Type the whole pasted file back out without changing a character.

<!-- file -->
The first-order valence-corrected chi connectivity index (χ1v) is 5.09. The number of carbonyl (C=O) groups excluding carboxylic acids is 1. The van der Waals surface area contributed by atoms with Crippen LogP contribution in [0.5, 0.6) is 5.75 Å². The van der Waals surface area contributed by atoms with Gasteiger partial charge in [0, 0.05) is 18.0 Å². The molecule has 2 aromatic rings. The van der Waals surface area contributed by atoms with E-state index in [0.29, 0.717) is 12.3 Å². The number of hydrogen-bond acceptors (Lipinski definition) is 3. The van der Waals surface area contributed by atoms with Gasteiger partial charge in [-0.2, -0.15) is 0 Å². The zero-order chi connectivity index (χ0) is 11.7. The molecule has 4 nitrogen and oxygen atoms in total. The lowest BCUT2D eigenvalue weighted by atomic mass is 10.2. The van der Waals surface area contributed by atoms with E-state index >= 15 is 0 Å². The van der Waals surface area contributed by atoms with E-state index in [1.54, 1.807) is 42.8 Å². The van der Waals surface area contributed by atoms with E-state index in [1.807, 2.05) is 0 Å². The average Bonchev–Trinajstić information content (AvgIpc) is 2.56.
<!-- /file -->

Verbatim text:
The first-order valence-corrected chi connectivity index (χ1v) is 5.09. The number of carbonyl (C=O) groups excluding carboxylic acids is 1. The van der Waals surface area contributed by atoms with Crippen LogP contribution in [0.5, 0.6) is 5.75 Å². The van der Waals surface area contributed by atoms with Gasteiger partial charge in [0, 0.05) is 18.0 Å². The molecule has 2 aromatic rings. The van der Waals surface area contributed by atoms with E-state index in [0.29, 0.717) is 12.3 Å². The number of hydrogen-bond acceptors (Lipinski definition) is 3. The van der Waals surface area contributed by atoms with Gasteiger partial charge in [-0.2, -0.15) is 0 Å². The zero-order chi connectivity index (χ0) is 11.7. The molecule has 4 nitrogen and oxygen atoms in total. The lowest BCUT2D eigenvalue weighted by atomic mass is 10.2. The van der Waals surface area contributed by atoms with E-state index >= 15 is 0 Å². The van der Waals surface area contributed by atoms with E-state index in [1.54, 1.807) is 42.8 Å². The van der Waals surface area contributed by atoms with E-state index in [1.807, 2.05) is 0 Å². The average Bonchev–Trinajstić information content (AvgIpc) is 2.56.